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Does anyone know the DPI for the stochastic screening?

We got a new Heidelberg CTP Suprasetter and we're just testing... and the results are amazing... but the resolution that we're working on are not good enough for that quality. We're using 300 DPI for smaller sizes (40x40cm-20x20cm) and 220 DPI for (60x40cm - 50x70cm).

Testing 300 DPI seems acceptable but we believe that we can use more resolution to get better results.

Does anyone know the correct DPI resolution for it?

  • For clarity: you want to know the appropriate dpi for source art? – Yorik Mar 4 '15 at 21:19
  • On the one hand, 300dpi is for 2x 150lpi frequency, and 20 microns stochastic is considered to be maybe about 500lpi (derived via dot counting), but I see people saying 600dpi is probably overkill for FM screens. I have had commercial books done by suppliers using stochastic plates (by chance rather than design), and the 300dpi sources worked "just fine." I think FM is "non-uniform sampling" and the 2x sampling requirement is not a perfect fit. I am interested in hearing from someone with a technical perspective. – Yorik Mar 4 '15 at 21:50
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I've seen the short answer to this from multiple sources as the following tables (in microns):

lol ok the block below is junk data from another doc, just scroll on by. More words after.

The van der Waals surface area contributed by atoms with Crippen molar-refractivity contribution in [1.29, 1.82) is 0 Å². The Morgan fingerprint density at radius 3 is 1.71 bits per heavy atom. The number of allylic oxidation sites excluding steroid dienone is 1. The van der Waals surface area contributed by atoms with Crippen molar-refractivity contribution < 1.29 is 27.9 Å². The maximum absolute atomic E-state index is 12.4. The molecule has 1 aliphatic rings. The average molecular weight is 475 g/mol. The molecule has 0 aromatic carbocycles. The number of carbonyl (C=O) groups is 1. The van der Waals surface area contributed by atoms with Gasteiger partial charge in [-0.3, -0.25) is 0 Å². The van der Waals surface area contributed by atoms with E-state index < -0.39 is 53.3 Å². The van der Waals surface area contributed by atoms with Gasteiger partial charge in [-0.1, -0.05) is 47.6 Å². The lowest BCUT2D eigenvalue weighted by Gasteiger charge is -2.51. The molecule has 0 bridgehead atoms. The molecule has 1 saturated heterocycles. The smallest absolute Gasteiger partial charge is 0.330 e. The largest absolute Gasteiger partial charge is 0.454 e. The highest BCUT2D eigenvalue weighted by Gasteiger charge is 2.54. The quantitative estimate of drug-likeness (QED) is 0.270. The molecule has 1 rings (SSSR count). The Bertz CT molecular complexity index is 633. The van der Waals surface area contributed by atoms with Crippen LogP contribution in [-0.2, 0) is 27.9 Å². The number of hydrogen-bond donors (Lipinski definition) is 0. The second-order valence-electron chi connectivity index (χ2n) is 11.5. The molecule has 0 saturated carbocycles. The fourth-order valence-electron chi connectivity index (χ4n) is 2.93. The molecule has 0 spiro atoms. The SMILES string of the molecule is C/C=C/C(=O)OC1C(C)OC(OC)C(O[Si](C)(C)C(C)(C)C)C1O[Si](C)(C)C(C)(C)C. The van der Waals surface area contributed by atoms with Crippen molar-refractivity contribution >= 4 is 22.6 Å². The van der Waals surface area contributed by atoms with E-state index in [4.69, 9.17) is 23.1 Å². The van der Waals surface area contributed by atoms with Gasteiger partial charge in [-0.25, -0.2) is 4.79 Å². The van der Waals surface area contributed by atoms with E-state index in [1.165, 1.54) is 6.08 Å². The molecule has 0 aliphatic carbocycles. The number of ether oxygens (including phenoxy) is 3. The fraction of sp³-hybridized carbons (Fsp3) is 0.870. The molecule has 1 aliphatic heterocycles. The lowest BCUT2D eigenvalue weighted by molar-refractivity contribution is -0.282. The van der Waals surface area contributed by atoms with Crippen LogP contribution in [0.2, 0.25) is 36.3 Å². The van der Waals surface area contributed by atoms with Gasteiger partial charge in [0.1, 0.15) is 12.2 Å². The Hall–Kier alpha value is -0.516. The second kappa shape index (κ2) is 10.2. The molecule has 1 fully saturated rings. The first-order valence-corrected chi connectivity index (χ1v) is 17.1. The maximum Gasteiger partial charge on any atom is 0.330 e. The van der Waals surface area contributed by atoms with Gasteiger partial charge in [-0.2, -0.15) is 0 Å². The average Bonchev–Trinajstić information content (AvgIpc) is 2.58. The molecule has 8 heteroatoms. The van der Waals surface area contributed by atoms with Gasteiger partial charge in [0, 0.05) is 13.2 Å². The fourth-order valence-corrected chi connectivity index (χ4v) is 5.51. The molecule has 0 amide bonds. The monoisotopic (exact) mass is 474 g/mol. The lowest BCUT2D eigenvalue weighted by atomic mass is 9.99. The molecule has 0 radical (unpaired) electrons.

Detail rendering equivalency:

  • FM 20 = 500 lpi
  • FM 25 = 325 lpi
  • FM 35 = 325 lpi
  • FM 36 = 275 lpi

enter image description here

However the answer to your question is probably much more complex since there's other factors including paper and the consensus that stochastic printing generally has more dot gain, which will increase the size of the dots and has to be compensated for with dot gain compensation curves. There's also different ways of measuring the lpi for FM screens, the table above refers to how many dots are encountered on a 1/16˝ line, whereas there's also a lithographic method where the edges of dots are counted in a given area.

For more details and a general overview, see the Ed article above. For the two methods of measuring the lpi and the source of the tables above see this blog post (by a member of a forum on printing I frequent) and for a discussion of dot gain and other FM production issues see this blog post.

  • Thanks for your answers, maybe I'll stay away from stochastic for now, as you say, there's a lot of "other factors" to get it working properly, In the meantime I'll check that blog post. – Ronald Max Davila Mar 5 '15 at 19:36
  • I wouldn't necessarily say you should stay away if you're getting better results, but it may be a longer process to calibrate everything right. The truth is it will probably look better even if you aren't using optimal resolutions. Trust your eyes! – yawnercreative Mar 11 '15 at 22:43

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